1. I like how every inch of the pouch has a technical name.  You are not a survivalist if you don’t your D-rings from your torches layer.

  2. It’s not a bad exercise to make an emergency kit or two (power failure, travel, etc), and to revise/review it every once in a while. It feels really good to open it up and use it in an emergency.

    By limiting the size of the kit, you have to make trade-offs, and figure out what’s important – the survivalists have good field-tested ideas which may be more useful than the militaries’, for civilian use.

  3. I’ve divided my gear into several modules (as many EDC fans do).  1) A nylon pouch similar to the one in the article with my ‘extended wallet': all the membership cards, checkbook and other things I don’t want to carry on my person, but often need at work or while out around town. 2) Another nylon pouch with a small set of tools that come in handy nearly everywhere.  Foldup scissors, earplugs, zip ties, binder clips, sharpie, x-acto knife, mini-USB cable with micro adapter, etc. 3) A plastic container with outdoor gear such as a lighter, space blanket, small compass, and a few water purification tablets.  The container is waterproof to protect from OR carry water. 4) A plastic container with first aid supplies, also waterproof.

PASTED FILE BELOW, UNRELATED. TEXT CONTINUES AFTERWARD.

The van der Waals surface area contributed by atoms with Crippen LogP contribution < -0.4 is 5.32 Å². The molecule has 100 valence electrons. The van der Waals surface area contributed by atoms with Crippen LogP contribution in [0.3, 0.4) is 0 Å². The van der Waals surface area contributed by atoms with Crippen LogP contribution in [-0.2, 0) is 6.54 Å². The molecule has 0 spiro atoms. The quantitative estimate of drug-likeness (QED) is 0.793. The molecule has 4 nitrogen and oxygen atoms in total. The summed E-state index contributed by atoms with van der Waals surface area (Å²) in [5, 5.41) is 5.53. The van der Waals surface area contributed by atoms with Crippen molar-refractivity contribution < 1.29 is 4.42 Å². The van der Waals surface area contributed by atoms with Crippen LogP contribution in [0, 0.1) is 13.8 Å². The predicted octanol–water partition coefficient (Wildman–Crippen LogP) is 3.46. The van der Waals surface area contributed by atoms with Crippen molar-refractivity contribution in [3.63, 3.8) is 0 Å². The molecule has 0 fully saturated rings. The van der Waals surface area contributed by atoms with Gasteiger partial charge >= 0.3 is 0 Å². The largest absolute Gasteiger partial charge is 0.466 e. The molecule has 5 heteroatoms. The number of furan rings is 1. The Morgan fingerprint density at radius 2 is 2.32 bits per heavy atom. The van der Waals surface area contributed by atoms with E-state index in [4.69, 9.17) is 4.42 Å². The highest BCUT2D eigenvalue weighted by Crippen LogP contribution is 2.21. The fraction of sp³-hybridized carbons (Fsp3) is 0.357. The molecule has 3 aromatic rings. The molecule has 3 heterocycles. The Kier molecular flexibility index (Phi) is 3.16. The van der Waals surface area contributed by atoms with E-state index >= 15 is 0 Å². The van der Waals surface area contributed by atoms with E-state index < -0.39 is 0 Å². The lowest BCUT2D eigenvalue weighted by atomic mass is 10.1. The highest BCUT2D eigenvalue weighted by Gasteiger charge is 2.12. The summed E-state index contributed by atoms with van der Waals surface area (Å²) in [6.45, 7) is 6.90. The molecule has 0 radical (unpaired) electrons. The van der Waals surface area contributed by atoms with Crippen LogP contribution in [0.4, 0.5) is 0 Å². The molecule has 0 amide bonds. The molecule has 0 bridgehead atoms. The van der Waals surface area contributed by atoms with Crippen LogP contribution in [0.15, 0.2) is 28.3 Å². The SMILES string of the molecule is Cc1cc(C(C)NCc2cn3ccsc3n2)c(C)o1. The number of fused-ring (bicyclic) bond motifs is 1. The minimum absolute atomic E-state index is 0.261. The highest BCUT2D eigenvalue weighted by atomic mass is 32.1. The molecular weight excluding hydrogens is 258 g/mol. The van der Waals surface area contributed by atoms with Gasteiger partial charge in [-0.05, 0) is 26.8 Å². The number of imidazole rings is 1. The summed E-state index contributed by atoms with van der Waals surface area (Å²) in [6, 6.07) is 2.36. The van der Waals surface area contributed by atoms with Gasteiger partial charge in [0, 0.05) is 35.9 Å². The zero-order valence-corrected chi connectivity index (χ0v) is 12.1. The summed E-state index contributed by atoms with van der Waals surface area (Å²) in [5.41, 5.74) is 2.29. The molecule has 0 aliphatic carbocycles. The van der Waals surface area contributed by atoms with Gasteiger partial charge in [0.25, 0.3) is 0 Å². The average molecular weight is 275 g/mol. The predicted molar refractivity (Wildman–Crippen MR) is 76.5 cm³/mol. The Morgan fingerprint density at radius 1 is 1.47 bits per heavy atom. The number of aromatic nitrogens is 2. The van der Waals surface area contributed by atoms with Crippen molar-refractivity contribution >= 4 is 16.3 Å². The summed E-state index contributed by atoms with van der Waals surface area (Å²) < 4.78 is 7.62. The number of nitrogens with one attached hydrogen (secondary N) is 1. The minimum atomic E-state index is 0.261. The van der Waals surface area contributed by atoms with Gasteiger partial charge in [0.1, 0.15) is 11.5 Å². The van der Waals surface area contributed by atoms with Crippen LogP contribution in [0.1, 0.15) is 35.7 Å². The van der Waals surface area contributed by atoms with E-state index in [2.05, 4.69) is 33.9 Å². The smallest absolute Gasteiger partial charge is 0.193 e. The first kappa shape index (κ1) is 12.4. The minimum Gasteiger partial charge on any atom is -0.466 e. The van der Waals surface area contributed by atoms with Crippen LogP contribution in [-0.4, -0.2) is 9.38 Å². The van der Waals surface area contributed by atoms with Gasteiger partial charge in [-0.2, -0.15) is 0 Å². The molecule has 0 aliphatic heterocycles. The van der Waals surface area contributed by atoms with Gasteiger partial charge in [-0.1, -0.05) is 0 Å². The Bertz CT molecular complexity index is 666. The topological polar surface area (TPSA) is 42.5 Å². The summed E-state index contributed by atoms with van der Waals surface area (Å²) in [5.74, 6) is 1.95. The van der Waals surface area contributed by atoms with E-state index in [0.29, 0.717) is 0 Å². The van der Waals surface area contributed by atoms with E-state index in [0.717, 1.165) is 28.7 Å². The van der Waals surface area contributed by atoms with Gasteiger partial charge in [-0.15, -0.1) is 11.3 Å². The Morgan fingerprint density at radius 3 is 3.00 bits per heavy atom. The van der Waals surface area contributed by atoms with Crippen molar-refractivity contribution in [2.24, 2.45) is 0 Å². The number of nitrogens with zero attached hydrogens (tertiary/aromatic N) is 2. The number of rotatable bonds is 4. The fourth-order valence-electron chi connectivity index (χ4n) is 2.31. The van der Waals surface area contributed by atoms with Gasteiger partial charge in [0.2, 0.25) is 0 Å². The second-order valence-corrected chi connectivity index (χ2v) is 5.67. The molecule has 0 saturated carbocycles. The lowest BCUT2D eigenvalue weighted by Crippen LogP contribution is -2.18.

I keep lists in Google Docs of what should be in each kit, and check the inventory a couple of times a year to make sure I haven’t run out of something.

    I can quickly select which kits to bring wherever I’m going.  To the office?  Kits 1, 2, and 4, throw them in the briefcase.  On a hike?  Kits 2, 3, and 4 into the backpack.  Street fair? Kits 2 and 4 in whatever bag I want to bring.

  4. Survivalist: Hey! Officer! Someone took my Maxpedition FR-1!
    Cop: Your what?
    Survivalist: The…brown, nylon…thing with a strap.
    Cop: You mean a purse?